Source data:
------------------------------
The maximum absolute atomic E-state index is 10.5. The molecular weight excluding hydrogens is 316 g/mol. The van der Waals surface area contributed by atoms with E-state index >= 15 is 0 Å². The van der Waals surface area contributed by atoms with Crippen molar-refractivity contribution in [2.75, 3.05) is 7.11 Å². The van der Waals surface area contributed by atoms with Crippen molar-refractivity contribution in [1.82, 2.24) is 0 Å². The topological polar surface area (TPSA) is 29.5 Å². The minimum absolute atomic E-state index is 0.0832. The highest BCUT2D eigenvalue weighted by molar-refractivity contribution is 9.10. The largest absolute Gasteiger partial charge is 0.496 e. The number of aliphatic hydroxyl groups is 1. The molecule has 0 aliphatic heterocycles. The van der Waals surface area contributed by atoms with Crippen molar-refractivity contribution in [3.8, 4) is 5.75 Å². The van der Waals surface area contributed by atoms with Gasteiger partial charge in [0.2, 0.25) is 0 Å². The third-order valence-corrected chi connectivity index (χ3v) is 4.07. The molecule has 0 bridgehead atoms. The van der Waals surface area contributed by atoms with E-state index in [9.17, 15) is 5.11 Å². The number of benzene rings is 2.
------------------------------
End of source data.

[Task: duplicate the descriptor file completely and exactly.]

The maximum absolute atomic E-state index is 10.5. The molecular weight excluding hydrogens is 316 g/mol. The van der Waals surface area contributed by atoms with E-state index >= 15 is 0 Å². The van der Waals surface area contributed by atoms with Crippen molar-refractivity contribution in [2.75, 3.05) is 7.11 Å². The van der Waals surface area contributed by atoms with Crippen molar-refractivity contribution in [1.82, 2.24) is 0 Å². The topological polar surface area (TPSA) is 29.5 Å². The minimum absolute atomic E-state index is 0.0832. The highest BCUT2D eigenvalue weighted by molar-refractivity contribution is 9.10. The largest absolute Gasteiger partial charge is 0.496 e. The number of aliphatic hydroxyl groups is 1. The molecule has 0 aliphatic heterocycles. The van der Waals surface area contributed by atoms with Crippen molar-refractivity contribution in [3.8, 4) is 5.75 Å². The van der Waals surface area contributed by atoms with Gasteiger partial charge in [0.2, 0.25) is 0 Å². The third-order valence-corrected chi connectivity index (χ3v) is 4.07. The molecule has 0 bridgehead atoms. The van der Waals surface area contributed by atoms with E-state index in [9.17, 15) is 5.11 Å². The number of benzene rings is 2.